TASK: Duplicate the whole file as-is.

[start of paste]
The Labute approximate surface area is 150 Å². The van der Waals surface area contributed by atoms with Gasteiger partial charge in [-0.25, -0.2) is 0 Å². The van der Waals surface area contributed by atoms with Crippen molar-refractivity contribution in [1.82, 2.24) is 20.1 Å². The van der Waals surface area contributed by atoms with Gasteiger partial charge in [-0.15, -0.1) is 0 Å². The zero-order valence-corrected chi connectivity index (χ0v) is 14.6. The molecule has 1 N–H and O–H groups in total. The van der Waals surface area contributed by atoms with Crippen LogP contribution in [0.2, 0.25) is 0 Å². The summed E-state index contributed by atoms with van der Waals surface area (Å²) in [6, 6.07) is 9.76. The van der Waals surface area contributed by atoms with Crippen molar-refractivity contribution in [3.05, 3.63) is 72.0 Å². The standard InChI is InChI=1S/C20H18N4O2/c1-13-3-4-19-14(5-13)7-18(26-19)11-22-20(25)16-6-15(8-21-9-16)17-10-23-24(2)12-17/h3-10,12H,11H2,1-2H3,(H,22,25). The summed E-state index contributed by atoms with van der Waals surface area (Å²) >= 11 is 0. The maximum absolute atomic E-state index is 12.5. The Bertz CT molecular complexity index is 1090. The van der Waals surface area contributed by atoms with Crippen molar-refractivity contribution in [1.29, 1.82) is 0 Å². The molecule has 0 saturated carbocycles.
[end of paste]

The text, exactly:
The Labute approximate surface area is 150 Å². The van der Waals surface area contributed by atoms with Gasteiger partial charge in [-0.25, -0.2) is 0 Å². The van der Waals surface area contributed by atoms with Crippen molar-refractivity contribution in [1.82, 2.24) is 20.1 Å². The van der Waals surface area contributed by atoms with Gasteiger partial charge in [-0.15, -0.1) is 0 Å². The zero-order valence-corrected chi connectivity index (χ0v) is 14.6. The molecule has 1 N–H and O–H groups in total. The van der Waals surface area contributed by atoms with Crippen LogP contribution in [0.2, 0.25) is 0 Å². The summed E-state index contributed by atoms with van der Waals surface area (Å²) in [6, 6.07) is 9.76. The van der Waals surface area contributed by atoms with Crippen molar-refractivity contribution in [3.05, 3.63) is 72.0 Å². The standard InChI is InChI=1S/C20H18N4O2/c1-13-3-4-19-14(5-13)7-18(26-19)11-22-20(25)16-6-15(8-21-9-16)17-10-23-24(2)12-17/h3-10,12H,11H2,1-2H3,(H,22,25). The summed E-state index contributed by atoms with van der Waals surface area (Å²) >= 11 is 0. The maximum absolute atomic E-state index is 12.5. The Bertz CT molecular complexity index is 1090. The van der Waals surface area contributed by atoms with Crippen molar-refractivity contribution in [1.29, 1.82) is 0 Å². The molecule has 0 saturated carbocycles.